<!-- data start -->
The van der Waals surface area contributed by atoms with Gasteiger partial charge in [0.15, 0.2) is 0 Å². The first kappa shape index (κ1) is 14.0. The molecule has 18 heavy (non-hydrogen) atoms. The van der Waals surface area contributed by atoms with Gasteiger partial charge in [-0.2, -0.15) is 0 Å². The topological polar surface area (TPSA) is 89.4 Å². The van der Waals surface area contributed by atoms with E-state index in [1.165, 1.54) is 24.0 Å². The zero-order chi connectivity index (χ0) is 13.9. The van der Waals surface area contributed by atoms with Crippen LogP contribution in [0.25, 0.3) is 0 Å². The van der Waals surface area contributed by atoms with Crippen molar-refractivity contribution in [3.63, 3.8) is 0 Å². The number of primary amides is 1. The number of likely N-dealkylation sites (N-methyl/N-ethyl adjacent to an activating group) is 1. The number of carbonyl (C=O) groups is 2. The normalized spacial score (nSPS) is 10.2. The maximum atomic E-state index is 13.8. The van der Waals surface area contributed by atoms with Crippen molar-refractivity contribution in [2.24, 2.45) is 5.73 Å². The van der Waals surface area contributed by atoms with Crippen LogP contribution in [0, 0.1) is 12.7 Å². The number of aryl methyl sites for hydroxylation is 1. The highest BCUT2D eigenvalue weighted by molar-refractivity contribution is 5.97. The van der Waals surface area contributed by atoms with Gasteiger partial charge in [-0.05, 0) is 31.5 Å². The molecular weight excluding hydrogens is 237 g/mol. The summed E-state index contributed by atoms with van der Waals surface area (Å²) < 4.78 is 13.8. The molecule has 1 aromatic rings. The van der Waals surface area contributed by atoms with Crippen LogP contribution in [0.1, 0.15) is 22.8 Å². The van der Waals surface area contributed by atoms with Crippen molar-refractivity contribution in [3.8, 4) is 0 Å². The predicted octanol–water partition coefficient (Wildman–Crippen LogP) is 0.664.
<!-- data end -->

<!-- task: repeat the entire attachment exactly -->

The van der Waals surface area contributed by atoms with Gasteiger partial charge in [0.15, 0.2) is 0 Å². The first kappa shape index (κ1) is 14.0. The molecule has 18 heavy (non-hydrogen) atoms. The van der Waals surface area contributed by atoms with Gasteiger partial charge in [-0.2, -0.15) is 0 Å². The topological polar surface area (TPSA) is 89.4 Å². The van der Waals surface area contributed by atoms with E-state index in [1.165, 1.54) is 24.0 Å². The zero-order chi connectivity index (χ0) is 13.9. The van der Waals surface area contributed by atoms with Crippen LogP contribution in [0.25, 0.3) is 0 Å². The van der Waals surface area contributed by atoms with Crippen molar-refractivity contribution in [3.63, 3.8) is 0 Å². The number of primary amides is 1. The number of likely N-dealkylation sites (N-methyl/N-ethyl adjacent to an activating group) is 1. The number of carbonyl (C=O) groups is 2. The normalized spacial score (nSPS) is 10.2. The maximum atomic E-state index is 13.8. The van der Waals surface area contributed by atoms with Crippen molar-refractivity contribution in [2.24, 2.45) is 5.73 Å². The van der Waals surface area contributed by atoms with Crippen LogP contribution in [0, 0.1) is 12.7 Å². The number of aryl methyl sites for hydroxylation is 1. The highest BCUT2D eigenvalue weighted by molar-refractivity contribution is 5.97. The van der Waals surface area contributed by atoms with Gasteiger partial charge in [-0.05, 0) is 31.5 Å². The molecular weight excluding hydrogens is 237 g/mol. The summed E-state index contributed by atoms with van der Waals surface area (Å²) < 4.78 is 13.8. The molecule has 1 aromatic rings. The van der Waals surface area contributed by atoms with Crippen LogP contribution in [0.1, 0.15) is 22.8 Å². The van der Waals surface area contributed by atoms with Crippen molar-refractivity contribution in [3.8, 4) is 0 Å². The predicted octanol–water partition coefficient (Wildman–Crippen LogP) is 0.664.